Genetic Engineering Is Unethical

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Genetic Engineering Out of all the discussions we participated in this quarter, the one that interested me the most was the discussion on the dangers and benefits of human cloning and genetic engineering. In the discussion we saw two sides of an issue, Kenneth Kosik argued that there are a lot of risks involved in tinkering with the human genome. If we intend to move forward with it, he felt that we need to proceed slowly and cautiously. Robert Sapolsky, on the other hand, was making the argument that many of the dangers that are being commonly expressed, are typically being over exaggerated. He contends that there are countless environmental and social factors that come into play in determining how our genes expressed. I thought that they …show more content…
Within just the past century, millions of people have lost their lives or suffered because of their ethnicity or certain more observable genetic traits. It only makes sense, that if there was a new technology or method that could be utilized to further differentiate people, it could be abused and lead to further death and suffering. The ability to insure yourself may become extremely difficult, if not impossible, if they are able to more accurately separate the higher risked people. Just the fact that you have some genetic marker, regardless of whether you will actually contract the disease or not, could end up costing you much more on your premiums. Employers might decide to begin testing potential employees, and similar to the case with insurance, discriminate based on something in your genes whether it actually materializes or not. Ultimately, there are many unknowns when it comes to manipulating the human genome, there is the potential for some long term effects that may not be realized until it’s too …show more content…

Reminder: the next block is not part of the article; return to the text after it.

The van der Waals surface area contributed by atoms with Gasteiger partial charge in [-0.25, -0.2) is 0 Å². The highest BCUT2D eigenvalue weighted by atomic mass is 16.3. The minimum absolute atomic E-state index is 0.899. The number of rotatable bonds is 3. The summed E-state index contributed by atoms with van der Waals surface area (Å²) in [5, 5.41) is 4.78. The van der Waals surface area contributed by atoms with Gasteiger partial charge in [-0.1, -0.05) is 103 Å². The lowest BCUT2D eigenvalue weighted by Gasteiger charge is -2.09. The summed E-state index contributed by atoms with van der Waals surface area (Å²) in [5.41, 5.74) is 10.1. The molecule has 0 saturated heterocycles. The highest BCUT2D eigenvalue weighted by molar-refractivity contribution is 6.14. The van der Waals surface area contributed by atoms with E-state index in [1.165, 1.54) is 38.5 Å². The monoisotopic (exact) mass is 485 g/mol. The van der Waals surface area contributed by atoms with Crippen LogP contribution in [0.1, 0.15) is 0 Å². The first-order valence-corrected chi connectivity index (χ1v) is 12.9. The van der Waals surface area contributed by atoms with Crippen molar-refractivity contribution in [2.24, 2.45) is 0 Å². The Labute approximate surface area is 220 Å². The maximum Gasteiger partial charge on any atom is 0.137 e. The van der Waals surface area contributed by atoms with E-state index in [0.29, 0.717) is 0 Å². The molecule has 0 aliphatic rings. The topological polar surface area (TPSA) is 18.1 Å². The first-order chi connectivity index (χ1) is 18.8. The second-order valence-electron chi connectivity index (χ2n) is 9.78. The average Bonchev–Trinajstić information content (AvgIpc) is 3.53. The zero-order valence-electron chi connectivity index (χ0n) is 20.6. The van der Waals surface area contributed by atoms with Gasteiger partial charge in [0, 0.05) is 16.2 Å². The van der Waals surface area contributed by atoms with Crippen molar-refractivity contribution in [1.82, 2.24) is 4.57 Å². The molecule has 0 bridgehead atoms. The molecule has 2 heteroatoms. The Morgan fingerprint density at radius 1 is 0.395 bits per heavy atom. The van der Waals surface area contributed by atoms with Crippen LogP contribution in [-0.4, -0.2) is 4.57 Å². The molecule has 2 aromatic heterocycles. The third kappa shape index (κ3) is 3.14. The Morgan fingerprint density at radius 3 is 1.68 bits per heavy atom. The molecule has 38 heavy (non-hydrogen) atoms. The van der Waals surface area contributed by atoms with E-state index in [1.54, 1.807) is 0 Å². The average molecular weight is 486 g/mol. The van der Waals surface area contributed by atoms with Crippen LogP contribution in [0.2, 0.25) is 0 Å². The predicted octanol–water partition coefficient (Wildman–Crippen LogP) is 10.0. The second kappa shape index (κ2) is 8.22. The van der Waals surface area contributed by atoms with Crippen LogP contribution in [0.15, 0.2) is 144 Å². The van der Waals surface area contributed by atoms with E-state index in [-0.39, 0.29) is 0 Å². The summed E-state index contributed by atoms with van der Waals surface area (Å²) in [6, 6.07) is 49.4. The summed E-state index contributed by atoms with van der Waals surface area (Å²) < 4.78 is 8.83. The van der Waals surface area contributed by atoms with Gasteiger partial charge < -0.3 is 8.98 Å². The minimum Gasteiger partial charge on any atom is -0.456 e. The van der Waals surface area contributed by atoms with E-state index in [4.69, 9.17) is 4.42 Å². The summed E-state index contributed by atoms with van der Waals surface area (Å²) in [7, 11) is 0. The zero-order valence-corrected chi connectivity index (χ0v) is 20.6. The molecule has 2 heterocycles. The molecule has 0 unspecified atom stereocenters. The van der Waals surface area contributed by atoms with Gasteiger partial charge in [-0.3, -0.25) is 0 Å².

There are so many potential benefits that could come from research in this field that I believe the risks are worth it. I believe we could avoid many of the pitfalls along the way, if we are reasonably cautious in our pursuit of discovery. There have already been some steps taken to keep this research as ethical and moral as possible. The Universal Declaration on the Human Genome and Human Rights was adopted in November of 1997 at the UNESCO General Conference, laying down some guidelines on what should and shouldn’t be deemed as acceptable research. Among other things, it states that "No one shall be subjected to discrimination based on genetic characteristics that is intended to infringe or has the effect of infringing human rights, fundamental freedoms and human dignity". On the topic of human cloning, it considers it to be contrary to human dignity, and as such, should not be permitted. While the adoption and enforcement of protections, like those outlined in the Universal Declaration, is an ongoing challenge in the international community, it’s at least a step in the right direction. I am hopeful for the continued development of this field. I believe that promoting and following such guidelines will help avoid the more unethical types of research, which could sour the public’s taste for this branch of research all

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